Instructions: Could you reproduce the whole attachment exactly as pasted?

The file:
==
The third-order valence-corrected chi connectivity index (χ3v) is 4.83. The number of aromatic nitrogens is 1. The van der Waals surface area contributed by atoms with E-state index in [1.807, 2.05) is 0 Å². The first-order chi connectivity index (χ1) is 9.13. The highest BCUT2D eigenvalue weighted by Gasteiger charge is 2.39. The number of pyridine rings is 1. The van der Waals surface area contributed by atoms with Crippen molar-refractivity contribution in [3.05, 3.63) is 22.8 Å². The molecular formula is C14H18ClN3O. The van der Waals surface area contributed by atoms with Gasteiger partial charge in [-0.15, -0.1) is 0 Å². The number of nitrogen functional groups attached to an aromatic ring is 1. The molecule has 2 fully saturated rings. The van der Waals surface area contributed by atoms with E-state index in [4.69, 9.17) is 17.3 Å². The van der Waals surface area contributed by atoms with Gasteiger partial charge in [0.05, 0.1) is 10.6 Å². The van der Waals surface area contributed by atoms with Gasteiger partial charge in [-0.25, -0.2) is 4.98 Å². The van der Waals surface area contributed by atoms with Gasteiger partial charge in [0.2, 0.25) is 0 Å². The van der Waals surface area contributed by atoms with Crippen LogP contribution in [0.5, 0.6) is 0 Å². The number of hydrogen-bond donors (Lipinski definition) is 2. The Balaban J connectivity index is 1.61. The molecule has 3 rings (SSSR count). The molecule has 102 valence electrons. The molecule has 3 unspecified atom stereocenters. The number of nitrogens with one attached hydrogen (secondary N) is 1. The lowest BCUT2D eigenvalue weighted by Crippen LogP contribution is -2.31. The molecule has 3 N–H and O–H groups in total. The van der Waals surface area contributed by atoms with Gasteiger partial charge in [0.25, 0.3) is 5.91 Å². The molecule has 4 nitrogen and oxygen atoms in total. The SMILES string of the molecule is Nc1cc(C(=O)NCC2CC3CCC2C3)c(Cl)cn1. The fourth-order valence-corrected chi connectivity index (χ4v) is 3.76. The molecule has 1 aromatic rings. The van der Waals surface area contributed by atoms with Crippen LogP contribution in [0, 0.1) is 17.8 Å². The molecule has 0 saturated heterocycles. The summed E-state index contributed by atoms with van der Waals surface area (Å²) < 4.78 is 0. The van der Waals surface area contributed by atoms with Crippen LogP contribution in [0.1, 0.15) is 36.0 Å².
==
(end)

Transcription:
The third-order valence-corrected chi connectivity index (χ3v) is 4.83. The number of aromatic nitrogens is 1. The van der Waals surface area contributed by atoms with E-state index in [1.807, 2.05) is 0 Å². The first-order chi connectivity index (χ1) is 9.13. The highest BCUT2D eigenvalue weighted by Gasteiger charge is 2.39. The number of pyridine rings is 1. The van der Waals surface area contributed by atoms with Crippen molar-refractivity contribution in [3.05, 3.63) is 22.8 Å². The molecular formula is C14H18ClN3O. The van der Waals surface area contributed by atoms with Gasteiger partial charge in [-0.15, -0.1) is 0 Å². The number of nitrogen functional groups attached to an aromatic ring is 1. The molecule has 2 fully saturated rings. The van der Waals surface area contributed by atoms with E-state index in [4.69, 9.17) is 17.3 Å². The van der Waals surface area contributed by atoms with Gasteiger partial charge in [0.05, 0.1) is 10.6 Å². The van der Waals surface area contributed by atoms with Gasteiger partial charge in [-0.25, -0.2) is 4.98 Å². The van der Waals surface area contributed by atoms with Gasteiger partial charge in [0.2, 0.25) is 0 Å². The van der Waals surface area contributed by atoms with Crippen LogP contribution in [0.5, 0.6) is 0 Å². The number of hydrogen-bond donors (Lipinski definition) is 2. The Balaban J connectivity index is 1.61. The molecule has 3 rings (SSSR count). The molecule has 102 valence electrons. The molecule has 3 unspecified atom stereocenters. The number of nitrogens with one attached hydrogen (secondary N) is 1. The lowest BCUT2D eigenvalue weighted by Crippen LogP contribution is -2.31. The molecule has 3 N–H and O–H groups in total. The van der Waals surface area contributed by atoms with Gasteiger partial charge in [0.25, 0.3) is 5.91 Å². The molecule has 4 nitrogen and oxygen atoms in total. The SMILES string of the molecule is Nc1cc(C(=O)NCC2CC3CCC2C3)c(Cl)cn1. The fourth-order valence-corrected chi connectivity index (χ4v) is 3.76. The molecule has 1 aromatic rings. The van der Waals surface area contributed by atoms with Crippen LogP contribution in [0, 0.1) is 17.8 Å². The molecule has 0 saturated heterocycles. The summed E-state index contributed by atoms with van der Waals surface area (Å²) < 4.78 is 0. The van der Waals surface area contributed by atoms with Crippen LogP contribution in [0.1, 0.15) is 36.0 Å².